Time for a divorce: Business should give up on the GOP

Keywords Forefront / Opinion

DEBATE QIs the GOP the party for business interests?

DeLaneyIndiana businesses are facing new problems. First and foremost, they simply lack adequate numbers of well-prepared employees. Our business leaders have reflexively turned to the Republican Party for help. In response, they have been given lots of “workforce” programs but no real assistance.

Real help would mean effective transportation for employees and preschool for their children, support for modern technology, maybe even mean a rational immigration policy that would bring talent to our state. It might even include going back to traditional Republican support for free trade.

What has been the response of the Indiana Republican leadership? Half measures, inaction and collusion with the national Republican Party.

Supporting employees

Employers are reluctant to directly provide transportation and child care for their staffs. They pay taxes in hopes that government will provide these benefits. Employees need decent roads and, in some cases, public transit. Our governor has stood silent while Washington fails to move on transportation infrastructure and our city streets and highways decay.

As to preschool, we have begun a rollout in Indiana that is so measured it would take a generation to provide affordable preschool statewide. It seems we want to appear to support preschool but not to fund it in any meaningful way. The use of grants for preschool, rather than broad financing, is evidence.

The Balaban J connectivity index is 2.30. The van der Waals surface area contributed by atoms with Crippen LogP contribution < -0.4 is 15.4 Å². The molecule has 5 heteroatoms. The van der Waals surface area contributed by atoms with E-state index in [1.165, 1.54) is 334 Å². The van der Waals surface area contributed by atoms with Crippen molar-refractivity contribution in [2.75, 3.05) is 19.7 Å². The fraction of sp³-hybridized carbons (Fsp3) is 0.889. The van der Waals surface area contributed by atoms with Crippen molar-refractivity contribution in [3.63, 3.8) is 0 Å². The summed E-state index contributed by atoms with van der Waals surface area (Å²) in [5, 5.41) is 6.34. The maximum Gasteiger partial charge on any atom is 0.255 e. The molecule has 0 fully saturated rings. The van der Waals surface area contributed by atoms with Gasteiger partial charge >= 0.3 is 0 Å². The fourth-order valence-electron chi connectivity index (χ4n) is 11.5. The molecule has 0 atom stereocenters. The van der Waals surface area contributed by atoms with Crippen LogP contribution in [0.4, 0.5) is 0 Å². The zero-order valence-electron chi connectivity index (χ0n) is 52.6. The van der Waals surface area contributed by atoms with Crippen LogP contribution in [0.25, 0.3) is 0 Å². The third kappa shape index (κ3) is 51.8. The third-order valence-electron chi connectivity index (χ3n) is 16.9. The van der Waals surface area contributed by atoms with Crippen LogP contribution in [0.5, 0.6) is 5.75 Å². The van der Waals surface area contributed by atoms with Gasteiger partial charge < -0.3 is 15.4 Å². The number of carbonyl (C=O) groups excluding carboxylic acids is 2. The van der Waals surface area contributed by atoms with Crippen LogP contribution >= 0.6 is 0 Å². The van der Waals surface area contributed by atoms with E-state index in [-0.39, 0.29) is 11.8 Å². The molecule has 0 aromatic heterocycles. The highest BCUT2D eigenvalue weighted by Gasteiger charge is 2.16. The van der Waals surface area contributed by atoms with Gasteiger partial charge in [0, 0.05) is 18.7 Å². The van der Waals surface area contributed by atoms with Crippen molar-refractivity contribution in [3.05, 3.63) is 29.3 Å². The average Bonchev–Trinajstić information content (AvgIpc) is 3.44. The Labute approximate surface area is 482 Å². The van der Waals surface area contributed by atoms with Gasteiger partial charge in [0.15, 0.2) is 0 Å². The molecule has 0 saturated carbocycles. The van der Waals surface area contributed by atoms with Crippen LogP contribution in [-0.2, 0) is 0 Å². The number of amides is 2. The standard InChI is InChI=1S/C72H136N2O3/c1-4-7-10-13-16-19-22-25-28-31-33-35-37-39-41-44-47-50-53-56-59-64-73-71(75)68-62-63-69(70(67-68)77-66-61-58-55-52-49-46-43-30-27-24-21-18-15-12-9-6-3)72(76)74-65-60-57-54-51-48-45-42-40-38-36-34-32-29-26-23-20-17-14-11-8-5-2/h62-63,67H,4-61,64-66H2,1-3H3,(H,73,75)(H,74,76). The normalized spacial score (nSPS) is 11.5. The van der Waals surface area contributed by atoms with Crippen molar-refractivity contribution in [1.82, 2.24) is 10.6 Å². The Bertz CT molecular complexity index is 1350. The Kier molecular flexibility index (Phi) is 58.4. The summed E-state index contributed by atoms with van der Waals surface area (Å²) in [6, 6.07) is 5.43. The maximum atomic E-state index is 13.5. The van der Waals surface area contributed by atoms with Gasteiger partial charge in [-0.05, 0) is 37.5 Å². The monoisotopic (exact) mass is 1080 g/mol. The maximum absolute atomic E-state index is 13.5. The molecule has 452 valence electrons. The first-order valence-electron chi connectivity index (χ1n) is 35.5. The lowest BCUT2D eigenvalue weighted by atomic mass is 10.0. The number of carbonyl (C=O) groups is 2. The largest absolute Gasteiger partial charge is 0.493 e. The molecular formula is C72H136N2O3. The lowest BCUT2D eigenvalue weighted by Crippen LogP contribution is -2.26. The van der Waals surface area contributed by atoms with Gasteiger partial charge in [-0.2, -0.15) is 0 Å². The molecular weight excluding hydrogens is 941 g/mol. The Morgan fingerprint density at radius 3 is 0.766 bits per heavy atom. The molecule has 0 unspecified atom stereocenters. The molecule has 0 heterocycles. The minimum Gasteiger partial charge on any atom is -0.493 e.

We need prepared children everywhere, not just in a few areas. Parents need to be able to afford to go to work now, not after a multiyear rollout. Preschool operators need to know there is lasting support. Full funding is long overdue.

Supporting innovation

Indiana is now in the bizarre position of telling businesses to slow down on innovation. We slow down the use of wind and solar power just when our utilities want to expand their use. We have proven incapable of expanding broadband to our smaller communities. Our Hoosier Republicans join their friends in Washington in pretending there is no climate problem and that coal can be reborn. And this from the party that brought us the railroads and the interstate highways.

Attracting people

The Indiana Republican Party has utterly failed to address our need for a larger workforce and our need to benefit from the schools we have built. They have railed against immigration without analyzing our needs. Our employers need to see the number of visas for skilled workers increase—not shrink. Our home builders and landscapers need to find workers who are legitimately in this country.

How long must they, and we, put up with a shadow workforce? Our small towns need people. How about supporting our refugee organizations, including those who bring in people who have been cleared to live and work here?


Republicans were once the party of free trade. They helped open markets for our farmers in China and Mexico. Now they shut them off. Manufacturers and merchants created lengthy supply chains because of free trade supported by the United States. Our consumers benefited.

Will Hoosier Republicans stay quiet about this? Are Republican seats in the Statehouse really worth the price of silence?

If our farmers, manufacturers and merchants aren’t ready to divorce the Republicans, maybe they should have a trial separation. We Democrats have people willing to help with the adjustment.•


DeLaney, an Indianapolis attorney, is a Democrat representing the 86th District in the Indiana House of Representatives. Send comments to ibjedit@ibj.com.

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